March 25, 2010
New Extension publications now available online
Recent Cooperative Extension publications are now available online, at the links listed below. For more information, visit Extension’s educational resources database: www.ces.ncsu.edu/xrdb/
The Pour-Through Extraction Procedure: A Nutrient Management Tool for Nursery Crops (AG-717W)
By routinely measuring the electrical conductivity (EC) and pH of growing media and irrigation water for container-grown nursery crops, growers can monitor nutrient availability and scout for problems. Learn how to use the pour-through extraction procedures as part of your nursery's quality control program.
Forage Legume Inoculation (AG-719W)
Rhizobia are bacteria that add nitrogen to a forage system by forming a special association with legume roots. Inoculation of legume seeds ensures that the correct bacteria are available to form active nitrogen fixing nodules on the legume roots. This publication explains the proper way to inoculate legume seeds with rhizobia so seeded stands will be well-nodulated and add nitrogen to the forage system.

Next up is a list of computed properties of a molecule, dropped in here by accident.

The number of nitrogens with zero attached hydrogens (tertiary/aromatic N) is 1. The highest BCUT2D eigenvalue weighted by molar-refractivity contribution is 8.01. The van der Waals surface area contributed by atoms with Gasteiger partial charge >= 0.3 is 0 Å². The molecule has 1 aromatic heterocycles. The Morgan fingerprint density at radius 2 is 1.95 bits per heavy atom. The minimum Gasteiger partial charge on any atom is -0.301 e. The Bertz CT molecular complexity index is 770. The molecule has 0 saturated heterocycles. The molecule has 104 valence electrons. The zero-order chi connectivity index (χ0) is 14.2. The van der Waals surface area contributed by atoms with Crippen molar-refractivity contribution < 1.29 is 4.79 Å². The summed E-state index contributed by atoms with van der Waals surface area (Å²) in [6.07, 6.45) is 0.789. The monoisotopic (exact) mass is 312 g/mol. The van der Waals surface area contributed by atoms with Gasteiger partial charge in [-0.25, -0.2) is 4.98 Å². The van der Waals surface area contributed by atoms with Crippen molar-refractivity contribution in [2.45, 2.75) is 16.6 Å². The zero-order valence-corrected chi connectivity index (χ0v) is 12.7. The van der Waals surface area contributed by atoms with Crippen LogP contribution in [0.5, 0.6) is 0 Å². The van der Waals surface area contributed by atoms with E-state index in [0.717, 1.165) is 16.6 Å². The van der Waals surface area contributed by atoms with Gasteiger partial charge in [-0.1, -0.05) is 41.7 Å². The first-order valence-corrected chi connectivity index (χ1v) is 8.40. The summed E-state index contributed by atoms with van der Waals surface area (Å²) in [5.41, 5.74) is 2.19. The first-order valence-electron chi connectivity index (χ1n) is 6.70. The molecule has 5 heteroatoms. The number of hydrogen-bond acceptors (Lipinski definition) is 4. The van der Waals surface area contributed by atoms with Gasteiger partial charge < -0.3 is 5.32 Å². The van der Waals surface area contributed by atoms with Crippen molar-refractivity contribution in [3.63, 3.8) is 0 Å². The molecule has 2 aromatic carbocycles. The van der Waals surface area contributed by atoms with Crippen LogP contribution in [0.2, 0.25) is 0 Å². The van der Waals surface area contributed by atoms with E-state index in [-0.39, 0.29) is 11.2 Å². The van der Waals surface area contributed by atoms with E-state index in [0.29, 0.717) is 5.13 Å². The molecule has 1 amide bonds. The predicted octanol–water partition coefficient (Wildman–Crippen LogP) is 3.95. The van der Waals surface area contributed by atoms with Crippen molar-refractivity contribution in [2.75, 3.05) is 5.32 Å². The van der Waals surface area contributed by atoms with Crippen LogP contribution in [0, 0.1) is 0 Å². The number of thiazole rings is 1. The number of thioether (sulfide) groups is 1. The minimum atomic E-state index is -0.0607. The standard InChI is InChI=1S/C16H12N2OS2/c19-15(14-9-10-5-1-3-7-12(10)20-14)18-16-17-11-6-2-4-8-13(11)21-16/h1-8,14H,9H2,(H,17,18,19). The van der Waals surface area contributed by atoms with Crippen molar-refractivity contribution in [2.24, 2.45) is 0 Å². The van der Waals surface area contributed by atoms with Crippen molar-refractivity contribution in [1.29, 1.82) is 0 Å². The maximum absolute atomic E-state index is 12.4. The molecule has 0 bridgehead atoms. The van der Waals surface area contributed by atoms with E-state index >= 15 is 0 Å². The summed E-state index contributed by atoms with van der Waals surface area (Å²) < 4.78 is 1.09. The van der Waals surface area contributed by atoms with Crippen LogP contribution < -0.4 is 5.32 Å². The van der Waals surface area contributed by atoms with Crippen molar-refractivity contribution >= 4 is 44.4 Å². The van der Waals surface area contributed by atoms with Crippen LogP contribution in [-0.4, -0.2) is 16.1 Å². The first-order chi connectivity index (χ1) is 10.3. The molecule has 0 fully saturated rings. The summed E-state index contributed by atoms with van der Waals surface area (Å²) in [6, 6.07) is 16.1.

Checking Forage Legume Nodulation (AG-720W)
Legume nodulation is essential for nitrogen fixation—the biological process that adds nitrogen to the forage system. Inoculation of legume seeds assures that the correct bacteria are available to form the nodules on the legume roots. This guide describes how to check nodulation on legume roots and what to do if roots are not nodulated properly.
Baseball Field Layout and Construction (AG-725W)
If you know a few basics and have some appropriate tools, you can build your own baseball field. These illustrated instructions can be used to set up a baseball field on a relatively level, open area of ground.
Maximizing the Durability of Athletic Fields (AG-726W)
Durable athletic fields begin with sound construction and careful planning. Good management practices can increase a field's durability. The basic concepts presented in this guide can help field managers extend the usability of athletic fields.
Managing Equipment Traffic to Limit Soil Compaction (AG-439-72W)
Most soil compaction from equipment traffic occurs where tires contact soil during the first pass over soil. Farmers can reduce compaction by limiting traffic to interrows that have already been trafficked. The authors report their research on traffic patterns and recommend ways that farmers can manage field traffic to limit soil compaction.
Posted by Natalie at March 25, 2010 10:30 AM